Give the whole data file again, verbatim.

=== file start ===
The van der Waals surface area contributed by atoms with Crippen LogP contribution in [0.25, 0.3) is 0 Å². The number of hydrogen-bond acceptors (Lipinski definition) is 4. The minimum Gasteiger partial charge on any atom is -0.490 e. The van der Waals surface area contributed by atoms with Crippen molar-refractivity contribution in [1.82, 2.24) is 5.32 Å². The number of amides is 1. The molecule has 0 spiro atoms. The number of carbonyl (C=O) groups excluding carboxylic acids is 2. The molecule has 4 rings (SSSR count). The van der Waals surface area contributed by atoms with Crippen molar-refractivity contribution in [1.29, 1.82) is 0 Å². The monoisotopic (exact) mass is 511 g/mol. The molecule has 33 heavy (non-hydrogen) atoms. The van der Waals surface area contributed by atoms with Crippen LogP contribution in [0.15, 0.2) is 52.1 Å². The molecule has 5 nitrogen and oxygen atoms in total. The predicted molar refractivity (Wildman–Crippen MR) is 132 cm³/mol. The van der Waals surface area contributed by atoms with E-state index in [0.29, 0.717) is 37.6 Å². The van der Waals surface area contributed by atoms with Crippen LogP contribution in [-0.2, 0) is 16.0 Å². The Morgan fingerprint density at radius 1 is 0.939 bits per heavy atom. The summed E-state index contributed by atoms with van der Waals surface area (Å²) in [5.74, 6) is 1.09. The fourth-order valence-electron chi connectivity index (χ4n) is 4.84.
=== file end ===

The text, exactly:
The van der Waals surface area contributed by atoms with Crippen LogP contribution in [0.25, 0.3) is 0 Å². The number of hydrogen-bond acceptors (Lipinski definition) is 4. The minimum Gasteiger partial charge on any atom is -0.490 e. The van der Waals surface area contributed by atoms with Crippen molar-refractivity contribution in [1.82, 2.24) is 5.32 Å². The number of amides is 1. The molecule has 0 spiro atoms. The number of carbonyl (C=O) groups excluding carboxylic acids is 2. The molecule has 4 rings (SSSR count). The van der Waals surface area contributed by atoms with Crippen molar-refractivity contribution in [1.29, 1.82) is 0 Å². The monoisotopic (exact) mass is 511 g/mol. The molecule has 33 heavy (non-hydrogen) atoms. The van der Waals surface area contributed by atoms with Crippen LogP contribution in [0.15, 0.2) is 52.1 Å². The molecule has 5 nitrogen and oxygen atoms in total. The predicted molar refractivity (Wildman–Crippen MR) is 132 cm³/mol. The van der Waals surface area contributed by atoms with E-state index in [0.29, 0.717) is 37.6 Å². The van der Waals surface area contributed by atoms with Crippen LogP contribution in [-0.2, 0) is 16.0 Å². The Morgan fingerprint density at radius 1 is 0.939 bits per heavy atom. The summed E-state index contributed by atoms with van der Waals surface area (Å²) in [5.74, 6) is 1.09. The fourth-order valence-electron chi connectivity index (χ4n) is 4.84.